The rates of EFS rise up every day, but this is, fortunately, still a very rare condition. Different scientific studies show different worldwide rates of the syndrome — from 0.045% to 3.4%. These variations in statistics can be explained.
In some studies patients who had no reaction (or extremely bad reaction) on the induction of ovulation or have some disorders of usual ovulation cycles were included to the rates while some other specialists considered better to except such patients from their statistics.


Specialists cannot always find a real cause of such a condition. According to the clinical studies 1991-1996 some scientists even have a doubt that such a syndrome exists. But there is a list of potential causes:

Inappropriate timing of hCG (human chorionic gonadotropin).
HCG is a hormone produced by the syncytiotrophoblast, a portion of the placenta following implantation. The presence of hCG is detected in pregnancy tests.
The pituitary analog of hCG, known as luteinizing hormone (LH), is produced in the pituitary gland of males and females of all ages. HCG is heterodimeric, with an α (alpha) subunit identical to that of luteinizing hormone (LH), follicle-stimulating hormone (FSH), thyroid-stimulating hormone (TSH), and β (beta) subunit that is unique to hCG. The α (alpha) subunit is 92 amino acids long.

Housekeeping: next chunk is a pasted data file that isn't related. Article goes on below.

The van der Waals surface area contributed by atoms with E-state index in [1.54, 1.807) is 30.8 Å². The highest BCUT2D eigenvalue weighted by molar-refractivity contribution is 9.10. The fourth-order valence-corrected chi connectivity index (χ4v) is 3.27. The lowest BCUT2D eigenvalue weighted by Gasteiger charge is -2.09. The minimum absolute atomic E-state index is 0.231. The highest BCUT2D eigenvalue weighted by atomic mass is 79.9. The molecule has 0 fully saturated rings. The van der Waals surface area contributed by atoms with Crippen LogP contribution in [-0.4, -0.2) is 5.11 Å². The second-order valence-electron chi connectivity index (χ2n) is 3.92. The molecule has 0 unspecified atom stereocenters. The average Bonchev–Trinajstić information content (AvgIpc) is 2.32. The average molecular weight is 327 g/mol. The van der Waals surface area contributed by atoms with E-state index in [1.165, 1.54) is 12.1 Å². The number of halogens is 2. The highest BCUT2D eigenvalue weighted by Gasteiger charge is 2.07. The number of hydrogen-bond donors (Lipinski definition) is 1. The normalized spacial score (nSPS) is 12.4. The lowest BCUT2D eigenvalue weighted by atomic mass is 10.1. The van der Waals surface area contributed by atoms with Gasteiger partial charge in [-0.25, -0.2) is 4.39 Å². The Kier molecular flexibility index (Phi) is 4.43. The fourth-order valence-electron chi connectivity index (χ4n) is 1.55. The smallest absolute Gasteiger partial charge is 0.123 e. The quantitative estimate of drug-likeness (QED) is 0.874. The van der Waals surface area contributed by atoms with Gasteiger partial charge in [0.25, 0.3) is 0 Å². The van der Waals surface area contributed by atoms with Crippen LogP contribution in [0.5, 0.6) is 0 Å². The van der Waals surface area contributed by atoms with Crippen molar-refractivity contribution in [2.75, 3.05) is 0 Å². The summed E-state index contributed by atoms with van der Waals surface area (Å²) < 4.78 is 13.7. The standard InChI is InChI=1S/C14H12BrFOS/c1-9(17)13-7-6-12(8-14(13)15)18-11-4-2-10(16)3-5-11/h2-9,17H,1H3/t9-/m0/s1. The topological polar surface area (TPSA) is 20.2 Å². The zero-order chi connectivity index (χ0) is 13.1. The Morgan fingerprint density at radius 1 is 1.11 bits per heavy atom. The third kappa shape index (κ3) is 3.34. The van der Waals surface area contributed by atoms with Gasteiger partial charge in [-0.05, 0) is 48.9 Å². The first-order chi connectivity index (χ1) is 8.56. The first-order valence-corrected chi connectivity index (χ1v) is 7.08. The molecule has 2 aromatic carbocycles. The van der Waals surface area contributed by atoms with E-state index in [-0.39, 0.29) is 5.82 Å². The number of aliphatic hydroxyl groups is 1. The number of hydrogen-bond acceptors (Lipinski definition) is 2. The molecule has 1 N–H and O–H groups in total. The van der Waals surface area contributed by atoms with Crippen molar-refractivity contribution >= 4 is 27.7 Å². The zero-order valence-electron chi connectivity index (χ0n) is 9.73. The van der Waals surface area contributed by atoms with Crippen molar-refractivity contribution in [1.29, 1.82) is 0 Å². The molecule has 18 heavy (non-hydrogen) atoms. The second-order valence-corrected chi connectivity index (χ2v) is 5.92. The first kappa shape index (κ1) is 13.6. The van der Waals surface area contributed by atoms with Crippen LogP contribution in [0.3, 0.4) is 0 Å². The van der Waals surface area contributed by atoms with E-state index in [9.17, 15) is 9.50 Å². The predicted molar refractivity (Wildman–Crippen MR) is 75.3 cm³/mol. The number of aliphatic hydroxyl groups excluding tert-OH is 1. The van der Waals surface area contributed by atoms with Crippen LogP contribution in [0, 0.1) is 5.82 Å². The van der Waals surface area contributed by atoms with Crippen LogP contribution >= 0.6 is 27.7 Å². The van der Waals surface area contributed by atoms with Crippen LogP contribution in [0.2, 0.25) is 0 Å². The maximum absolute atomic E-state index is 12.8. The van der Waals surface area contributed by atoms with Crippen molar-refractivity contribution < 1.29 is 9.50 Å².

The β-subunit of hCG gonadotropin (beta-hCG) contains 145 amino acids, encoded by six highly homologous genes that are arranged in tandem and inverted pairs on chromosome 19q13.3 – CGB. Blood or urine tests measure hCG. Most tests employ a monoclonal antibody, which is specific to the β-subunit of hCG (β-hCG). This procedure is employed to ensure that tests do not make false positives by confusing hCG with LH and FSH. (The latter two are always present at varying levels in the body, whereas the presence of hCG almost always indicates pregnancy).

Human chorionic gonadotropin is extensively used for final maturation induction in lieu of luteinizing hormone. In the presence of one or more mature ovarian follicles, ovulation can be triggered by the administration of HCG. As ovulation will happen between 38 and 40 hours after a single HCG injection, procedures can be scheduled to take advantage of this time sequence,such as intrauterine insemination or sexual intercourse.
Also, patients that undergo IVF, in general, receive HCG to trigger the ovulation process, but have an oocyte retrieval performed at about 34 to 36 hours after injection by, a few hours before the eggs actually would be released from the ovary.

Polycystic ovary syndrome is a hormonal non-cured disease, characterized by ovary dysfunction (non-ovulation or irregular ovulation, hyperproduction of estrogens and androgens). This disease causes a big hormonal disbalance which influence, in part, on estradiol level.
• Dysfunctional folliculogenesis, in which oocyte atresia occurs with normal hormonal response;
• Genetic factors;
• Age factor .

About 24% of patients with EFS are between the age of 35 to 39 years of age & 57% for those > 40 years of age. It has also 20% chances of recurrence & the risk of recurrence increases with advancing age of the patient.